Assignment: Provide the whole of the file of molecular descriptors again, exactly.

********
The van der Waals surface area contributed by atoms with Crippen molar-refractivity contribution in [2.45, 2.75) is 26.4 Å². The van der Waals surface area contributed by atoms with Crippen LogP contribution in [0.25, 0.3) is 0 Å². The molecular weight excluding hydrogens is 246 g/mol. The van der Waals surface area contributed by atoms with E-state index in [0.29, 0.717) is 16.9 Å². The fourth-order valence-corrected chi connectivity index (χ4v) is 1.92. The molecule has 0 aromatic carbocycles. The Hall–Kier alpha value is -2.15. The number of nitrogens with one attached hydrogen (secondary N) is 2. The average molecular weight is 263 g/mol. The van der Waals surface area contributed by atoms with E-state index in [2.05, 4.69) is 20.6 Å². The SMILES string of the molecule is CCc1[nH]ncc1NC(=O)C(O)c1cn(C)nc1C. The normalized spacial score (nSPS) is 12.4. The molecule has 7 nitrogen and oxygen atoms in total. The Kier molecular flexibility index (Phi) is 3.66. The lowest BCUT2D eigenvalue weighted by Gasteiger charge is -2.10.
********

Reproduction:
The van der Waals surface area contributed by atoms with Crippen molar-refractivity contribution in [2.45, 2.75) is 26.4 Å². The van der Waals surface area contributed by atoms with Crippen LogP contribution in [0.25, 0.3) is 0 Å². The molecular weight excluding hydrogens is 246 g/mol. The van der Waals surface area contributed by atoms with E-state index in [0.29, 0.717) is 16.9 Å². The fourth-order valence-corrected chi connectivity index (χ4v) is 1.92. The molecule has 0 aromatic carbocycles. The Hall–Kier alpha value is -2.15. The number of nitrogens with one attached hydrogen (secondary N) is 2. The average molecular weight is 263 g/mol. The van der Waals surface area contributed by atoms with E-state index in [2.05, 4.69) is 20.6 Å². The SMILES string of the molecule is CCc1[nH]ncc1NC(=O)C(O)c1cn(C)nc1C. The normalized spacial score (nSPS) is 12.4. The molecule has 7 nitrogen and oxygen atoms in total. The Kier molecular flexibility index (Phi) is 3.66. The lowest BCUT2D eigenvalue weighted by Gasteiger charge is -2.10.